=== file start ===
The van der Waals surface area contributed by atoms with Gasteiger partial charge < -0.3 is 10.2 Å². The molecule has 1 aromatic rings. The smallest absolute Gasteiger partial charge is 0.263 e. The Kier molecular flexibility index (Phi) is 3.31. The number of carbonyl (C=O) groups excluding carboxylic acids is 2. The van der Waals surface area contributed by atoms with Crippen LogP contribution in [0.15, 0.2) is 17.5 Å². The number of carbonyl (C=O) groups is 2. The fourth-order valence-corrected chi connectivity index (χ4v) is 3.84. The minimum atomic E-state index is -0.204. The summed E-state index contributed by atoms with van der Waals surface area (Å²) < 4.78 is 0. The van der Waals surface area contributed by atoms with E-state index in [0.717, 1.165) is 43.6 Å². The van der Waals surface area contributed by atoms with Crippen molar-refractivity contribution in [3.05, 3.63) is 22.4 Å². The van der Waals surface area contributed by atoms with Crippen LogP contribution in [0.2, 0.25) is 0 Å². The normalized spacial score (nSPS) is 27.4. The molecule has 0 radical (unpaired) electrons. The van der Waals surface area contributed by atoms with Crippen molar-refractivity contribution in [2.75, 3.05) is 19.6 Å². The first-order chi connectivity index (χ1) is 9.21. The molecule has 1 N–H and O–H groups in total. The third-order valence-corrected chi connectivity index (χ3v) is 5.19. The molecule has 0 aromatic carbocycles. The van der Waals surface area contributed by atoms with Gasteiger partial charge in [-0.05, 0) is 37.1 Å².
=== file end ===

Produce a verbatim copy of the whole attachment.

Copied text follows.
The van der Waals surface area contributed by atoms with Gasteiger partial charge < -0.3 is 10.2 Å². The molecule has 1 aromatic rings. The smallest absolute Gasteiger partial charge is 0.263 e. The Kier molecular flexibility index (Phi) is 3.31. The number of carbonyl (C=O) groups excluding carboxylic acids is 2. The van der Waals surface area contributed by atoms with Crippen LogP contribution in [0.15, 0.2) is 17.5 Å². The number of carbonyl (C=O) groups is 2. The fourth-order valence-corrected chi connectivity index (χ4v) is 3.84. The minimum atomic E-state index is -0.204. The summed E-state index contributed by atoms with van der Waals surface area (Å²) < 4.78 is 0. The van der Waals surface area contributed by atoms with E-state index in [0.717, 1.165) is 43.6 Å². The van der Waals surface area contributed by atoms with Crippen molar-refractivity contribution in [3.05, 3.63) is 22.4 Å². The van der Waals surface area contributed by atoms with Crippen LogP contribution in [0.2, 0.25) is 0 Å². The normalized spacial score (nSPS) is 27.4. The molecule has 0 radical (unpaired) electrons. The van der Waals surface area contributed by atoms with Crippen molar-refractivity contribution in [2.75, 3.05) is 19.6 Å². The first-order chi connectivity index (χ1) is 9.21. The molecule has 1 N–H and O–H groups in total. The third-order valence-corrected chi connectivity index (χ3v) is 5.19. The molecule has 0 aromatic carbocycles. The van der Waals surface area contributed by atoms with Gasteiger partial charge in [-0.05, 0) is 37.1 Å².